The God Delusion - Chapter 7

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otseng
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The God Delusion - Chapter 7

Post #1

Post by otseng »

McCulloch's questions:
Is there is a moral Zeitgeist that continually evolves in society, often in opposition to religious morality?
Do believers really use the Bible as a source of their moral values?

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Post #51

Post by otseng »

Yes, let's move on to the next chapter.

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Re: The God Delusion - Chapter 7

Post #52

Post by QED »

Just as a reminder; anyone wishing to pursue the question of universal moral law might like to join the debating topic: CS Lewis: Proof of God through universal morality?

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Post #53

Post by jjg »

Physical science is concerned with reality in as far as it is measurable in quantity. It does not deal with morality whatsoever.

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Post #54

Post by QED »

jjg wrote:Physical science is concerned with reality in as far as it is measurable in quantity. It does not deal with morality whatsoever.
A statement like that is worthless without supporting evidence. If you wish to support it then please accept my invitation to join the CS Lewis topic or any other thread debating Morality.

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Post #55

Post by jjg »

Supporting evidence?

What do you think these supposed arguments against God are about? The atheists say God cannot be measured quantitatively, so he mustn't exist.

Science has nothing to say about the qualitative side of life, only the quantitative.

Dawkins admits this with questions like why is there something instead of nothing. He says science does not deal with it. He then contradicts himself with the "but science is best at answering it."

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Post #56

Post by Cathar1950 »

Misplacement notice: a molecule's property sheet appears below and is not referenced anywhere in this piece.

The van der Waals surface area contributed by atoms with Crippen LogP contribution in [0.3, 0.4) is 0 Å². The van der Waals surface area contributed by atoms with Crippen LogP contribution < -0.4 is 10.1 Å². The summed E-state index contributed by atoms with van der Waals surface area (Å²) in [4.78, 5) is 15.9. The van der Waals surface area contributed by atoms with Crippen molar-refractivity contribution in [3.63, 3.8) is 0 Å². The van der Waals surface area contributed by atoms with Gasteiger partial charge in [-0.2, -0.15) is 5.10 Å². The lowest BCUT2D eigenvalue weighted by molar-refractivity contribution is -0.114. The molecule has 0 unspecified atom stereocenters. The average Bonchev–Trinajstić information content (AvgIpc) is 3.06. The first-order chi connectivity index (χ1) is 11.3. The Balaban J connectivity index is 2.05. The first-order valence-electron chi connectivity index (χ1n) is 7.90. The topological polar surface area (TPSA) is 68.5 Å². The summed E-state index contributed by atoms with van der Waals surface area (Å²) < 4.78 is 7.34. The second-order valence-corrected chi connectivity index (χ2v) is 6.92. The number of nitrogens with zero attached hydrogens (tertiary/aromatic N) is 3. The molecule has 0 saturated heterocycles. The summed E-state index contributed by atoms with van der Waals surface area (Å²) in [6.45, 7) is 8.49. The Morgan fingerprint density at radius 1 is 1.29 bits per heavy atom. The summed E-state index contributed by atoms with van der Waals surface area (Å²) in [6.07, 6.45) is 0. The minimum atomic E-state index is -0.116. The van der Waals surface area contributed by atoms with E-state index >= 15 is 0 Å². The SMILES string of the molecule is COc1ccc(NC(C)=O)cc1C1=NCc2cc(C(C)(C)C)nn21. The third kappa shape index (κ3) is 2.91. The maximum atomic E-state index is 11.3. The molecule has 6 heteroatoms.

QED wrote:
jjg wrote:Physical science is concerned with reality in as far as it is measurable in quantity. It does not deal with morality whatsoever.
A statement like that is worthless without supporting evidence. If you wish to support it then please accept my invitation to join the CS Lewis topic or any other thread debating Morality.
If "Science" deal with reality and not morality then does that mean morality isn't real?
Even in the behavioral sciences we learn about behavior and it's consequences.
If morality does not deal with behavior I would like to know it's purpose?
Not all science is built on measurements sometimes it is built on many measurments.
I would say it is based on experience of the universe that are falsifiable and the conclusions it draws as well as measurements that have no purpose except to verify experience of the world or reality.
If you think science is measurement then you have mistaken technology for science.

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Post #57

Post by jjg »

I said physical science, hence physics. The different sciences are separated by the degree of abstraction and the formal and material object that it studies. I never said physical science is concerned with reality as a whole, I said it's concerned with reality in asmuch as it is measurable in quantity.

Physical science is always concerned with observable phenomenon, but our thinking goes beyond what is simply empirical to concepts like justice etc. which doesn't have a measureble pheomena but belongs intellectual order of the mind.

Physics cannot be studied in the same way as justice, fortitude except possibly by some ultimately meaningless poetic statement or analogy such as a "selfish" gene.

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Post #58

Post by QED »

jjg wrote:Physical science ... does not deal with morality whatsoever.
jjg wrote:Supporting evidence?
Yes please.

In the debating topic titled CS Lewis: Proof of God through universal morality? I have explained how morality can arise from a blend of cultural and genetic inheritance. If you believe that science cannot account for it in these terms alone then that topic would be a good place to set out your reasoning. I look forward to seeing it there.

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